I discovered so many astounding aspects of the rich Spiti culture. The costumes, the food, the festivals; I wanted to document all. So, while working on my book 'Life in Spiti', I photographed about 400 Spiti people wearing traditional clothes in my makeshift studio in Kaza. You can know more about it on lifeinspiti.com
Buy it here.
Q) Many would even want to emulate you after checking out your pictures and documentaries, but they might not have an idea of behind-the-scenes difficulties and obstacles that come your way.
How safe is it to travel to places like Spiti in winter for a normal travel enthusiast like myself, or to the southernmost part of India in a tractor? Any instances when you thought, “I shouldn’t have gotten into this one”?
A) Honestly speaking, everything is quite unsafe when you are not prepared. You should have a good idea of what you are getting into and prepare accordingly.
For places like Spiti in the winters, you have to be prepared for the risk of getting stuck in the valley for days. You should be prepared to walk on snow to the nearest village if things go wrong, or stay in a house without electricity for days, even weeks.
But I really enjoy doing what I do, so I never had any second thoughts about my decisions during my stay in Spiti. More than anything, tricky situations teach you a lot and I love that.
However, it's important to know some basic things like best time to travel, possible natural risks, weather forecast, and accommodation options.
Q) It is said that travel is transformative. Did you experience that, too? If yes, what was the most memorable travel experience that will never cease to play on your mind?
A) Definitely, travelling is an amazing way to learn about people, life, and yourself, especially when you are travelling solo.
There was this one instance when my friend and I almost died in Arunachal. Here is a blog post about it.
Q) You are a photographer who loves to travel. Do you have a bucket list?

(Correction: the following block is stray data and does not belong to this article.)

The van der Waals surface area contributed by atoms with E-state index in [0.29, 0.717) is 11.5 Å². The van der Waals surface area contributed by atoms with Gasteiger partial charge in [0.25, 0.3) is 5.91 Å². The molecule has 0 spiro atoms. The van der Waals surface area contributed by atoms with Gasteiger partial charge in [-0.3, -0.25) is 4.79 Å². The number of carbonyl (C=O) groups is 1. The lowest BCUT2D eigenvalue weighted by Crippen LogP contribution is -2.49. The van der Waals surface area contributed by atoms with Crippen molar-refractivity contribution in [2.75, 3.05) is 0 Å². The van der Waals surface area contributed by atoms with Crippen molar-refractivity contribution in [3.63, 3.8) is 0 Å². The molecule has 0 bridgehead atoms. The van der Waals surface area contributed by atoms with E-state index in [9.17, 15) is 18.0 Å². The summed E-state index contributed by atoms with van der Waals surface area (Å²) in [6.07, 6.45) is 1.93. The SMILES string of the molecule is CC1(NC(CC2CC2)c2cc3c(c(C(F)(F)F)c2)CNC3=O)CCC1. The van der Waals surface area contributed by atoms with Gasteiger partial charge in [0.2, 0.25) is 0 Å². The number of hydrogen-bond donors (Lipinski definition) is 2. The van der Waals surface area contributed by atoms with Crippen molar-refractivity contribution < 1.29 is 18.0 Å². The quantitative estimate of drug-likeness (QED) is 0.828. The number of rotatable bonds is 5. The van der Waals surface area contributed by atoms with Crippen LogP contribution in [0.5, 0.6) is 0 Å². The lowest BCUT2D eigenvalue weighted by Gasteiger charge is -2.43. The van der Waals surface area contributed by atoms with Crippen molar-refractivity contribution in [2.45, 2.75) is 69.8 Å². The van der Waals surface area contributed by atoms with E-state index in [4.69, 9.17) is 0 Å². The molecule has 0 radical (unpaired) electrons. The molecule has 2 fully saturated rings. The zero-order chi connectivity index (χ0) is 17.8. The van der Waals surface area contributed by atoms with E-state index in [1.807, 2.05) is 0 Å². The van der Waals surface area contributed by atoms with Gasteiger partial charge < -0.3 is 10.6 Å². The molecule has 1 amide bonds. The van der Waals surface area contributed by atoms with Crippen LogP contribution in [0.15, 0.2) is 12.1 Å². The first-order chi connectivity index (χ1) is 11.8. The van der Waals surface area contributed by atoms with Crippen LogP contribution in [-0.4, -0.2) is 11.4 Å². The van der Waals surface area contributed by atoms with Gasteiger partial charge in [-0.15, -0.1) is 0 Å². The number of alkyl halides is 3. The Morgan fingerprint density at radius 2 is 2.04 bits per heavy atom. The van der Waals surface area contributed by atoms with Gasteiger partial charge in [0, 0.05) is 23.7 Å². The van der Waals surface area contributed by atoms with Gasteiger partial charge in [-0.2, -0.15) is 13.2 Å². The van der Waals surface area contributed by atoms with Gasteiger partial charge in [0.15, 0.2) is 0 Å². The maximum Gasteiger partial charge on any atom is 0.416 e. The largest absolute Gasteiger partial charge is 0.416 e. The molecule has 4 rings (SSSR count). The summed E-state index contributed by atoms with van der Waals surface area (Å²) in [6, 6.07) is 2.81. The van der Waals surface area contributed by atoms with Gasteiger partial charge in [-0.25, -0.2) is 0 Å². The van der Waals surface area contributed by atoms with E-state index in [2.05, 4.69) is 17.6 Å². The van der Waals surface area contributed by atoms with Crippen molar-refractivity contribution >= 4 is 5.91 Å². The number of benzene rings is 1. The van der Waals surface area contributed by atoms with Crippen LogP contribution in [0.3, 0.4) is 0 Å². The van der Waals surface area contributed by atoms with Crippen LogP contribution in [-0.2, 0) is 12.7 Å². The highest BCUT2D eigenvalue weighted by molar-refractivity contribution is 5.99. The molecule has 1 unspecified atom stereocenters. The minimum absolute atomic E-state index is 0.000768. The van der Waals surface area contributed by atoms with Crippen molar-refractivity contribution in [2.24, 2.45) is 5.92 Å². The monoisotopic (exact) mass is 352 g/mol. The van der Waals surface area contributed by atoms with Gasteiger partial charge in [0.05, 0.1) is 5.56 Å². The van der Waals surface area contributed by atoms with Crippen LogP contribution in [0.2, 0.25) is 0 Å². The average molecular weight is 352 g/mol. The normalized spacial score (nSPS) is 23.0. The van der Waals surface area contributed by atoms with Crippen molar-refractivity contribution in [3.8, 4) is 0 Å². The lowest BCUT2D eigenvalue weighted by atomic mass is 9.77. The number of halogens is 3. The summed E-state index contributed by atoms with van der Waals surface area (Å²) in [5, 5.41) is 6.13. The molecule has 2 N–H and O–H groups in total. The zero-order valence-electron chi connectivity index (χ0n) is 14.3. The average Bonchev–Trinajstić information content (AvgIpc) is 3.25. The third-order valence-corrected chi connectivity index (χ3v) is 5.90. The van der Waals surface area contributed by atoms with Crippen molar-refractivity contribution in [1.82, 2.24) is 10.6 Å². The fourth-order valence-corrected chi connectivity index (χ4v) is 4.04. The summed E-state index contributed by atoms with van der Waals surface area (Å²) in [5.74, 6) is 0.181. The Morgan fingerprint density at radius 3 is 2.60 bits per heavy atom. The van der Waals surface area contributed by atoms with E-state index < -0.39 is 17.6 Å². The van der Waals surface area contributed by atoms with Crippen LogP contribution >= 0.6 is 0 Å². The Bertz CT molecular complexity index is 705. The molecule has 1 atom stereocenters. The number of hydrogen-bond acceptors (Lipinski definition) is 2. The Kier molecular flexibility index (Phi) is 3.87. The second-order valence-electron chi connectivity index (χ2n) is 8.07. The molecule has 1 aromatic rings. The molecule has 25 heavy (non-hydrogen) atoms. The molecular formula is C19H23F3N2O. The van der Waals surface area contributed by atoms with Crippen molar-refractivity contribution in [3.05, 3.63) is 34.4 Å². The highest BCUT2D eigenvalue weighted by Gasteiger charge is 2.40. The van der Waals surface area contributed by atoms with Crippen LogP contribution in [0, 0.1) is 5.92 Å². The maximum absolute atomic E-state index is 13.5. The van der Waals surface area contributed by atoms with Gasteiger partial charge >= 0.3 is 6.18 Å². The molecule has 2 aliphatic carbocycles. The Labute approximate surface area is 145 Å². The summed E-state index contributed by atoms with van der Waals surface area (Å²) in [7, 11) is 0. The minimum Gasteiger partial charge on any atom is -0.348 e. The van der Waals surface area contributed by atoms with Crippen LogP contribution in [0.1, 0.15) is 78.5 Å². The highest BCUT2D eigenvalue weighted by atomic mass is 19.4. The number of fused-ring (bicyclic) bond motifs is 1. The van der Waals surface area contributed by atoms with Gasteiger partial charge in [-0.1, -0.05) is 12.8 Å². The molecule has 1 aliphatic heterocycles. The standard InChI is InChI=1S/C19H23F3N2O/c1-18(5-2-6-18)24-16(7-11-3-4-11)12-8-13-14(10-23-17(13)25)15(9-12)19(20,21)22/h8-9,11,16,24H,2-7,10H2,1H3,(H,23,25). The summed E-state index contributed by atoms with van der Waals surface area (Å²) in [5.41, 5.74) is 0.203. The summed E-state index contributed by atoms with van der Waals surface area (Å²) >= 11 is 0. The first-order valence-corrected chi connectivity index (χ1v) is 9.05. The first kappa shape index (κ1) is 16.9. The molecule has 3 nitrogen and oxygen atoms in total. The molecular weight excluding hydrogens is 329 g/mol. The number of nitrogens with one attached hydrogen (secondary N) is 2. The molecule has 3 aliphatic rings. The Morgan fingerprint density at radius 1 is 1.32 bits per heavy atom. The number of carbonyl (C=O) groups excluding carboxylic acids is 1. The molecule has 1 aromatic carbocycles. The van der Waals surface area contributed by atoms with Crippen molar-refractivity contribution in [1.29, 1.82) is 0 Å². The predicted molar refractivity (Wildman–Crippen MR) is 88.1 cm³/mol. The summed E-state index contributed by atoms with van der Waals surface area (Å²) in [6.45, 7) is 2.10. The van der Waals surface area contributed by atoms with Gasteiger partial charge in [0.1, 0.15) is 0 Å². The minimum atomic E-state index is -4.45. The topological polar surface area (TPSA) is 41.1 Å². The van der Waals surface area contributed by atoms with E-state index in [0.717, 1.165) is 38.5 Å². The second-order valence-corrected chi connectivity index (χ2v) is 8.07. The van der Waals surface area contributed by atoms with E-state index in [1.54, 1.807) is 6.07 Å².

A) I enjoy travelling very much, but I don’t really see it as an activity. It's just part of my life now. Also, I don’t have a bucket list. None of my trips are planned ahead of time.
Q) Many photographers have admitted with a tinge of regret that photography, at times, does take the element of joy out of your travels. Shot composition, editing, taking care of the gear, can eat up a fair share of your leisure.
Is that true? Any thoughts on how to overcome this dilemma?
A) It is absolutely true. If you are not careful, then you can definitely ruin your trip, but it all depends on what you are looking for.
Most of the time, I make sure I just carry one camera with one lens and not travel with that huge backpack full of lenses. The last thing you want to do is scare people away. Travelling light with just one camera and a lens will make your life a lot simpler if you want to enjoy travel and take pictures at the same time.
However, if you are on an assignment for a few days, you have time constraints and have to deliver. So, you better plan and prepare accordingly.
Q) Everyone has their own hacks. Share a few of your own with budding travel and photography enthusiasts?
A) Travel light is the best hack that always works for me. You don't want your baggage to take centre-stage during your travels.
Q) You have been shooting upper Shimla region lately. Is that an indication of your upcoming projects in Himachal? If yes, give your followers a sneak peek of it?
A) Yes, I have been documenting local culture in the remote villages of the Upper Shimla area for my project Life in Shimla. This area is rich in culture and yet it has not been documented properly. That's what I'm working on these days. You can find more about the same on Lifeinshimla.com
Himanshu's say in one word:
Best mode of transport- Road
Mountains or beaches- Mountains
Seekh kabab or chole bhature- Chole Bhature
Solo travel or with friends- Solo
Favourite social media platform- Instagram
One adventure activity: Scuba-diving, skydiving, mountain climbing- Mountain climbing
One travel book every travel photographer must read-
The Great Game by Peter Hopkirk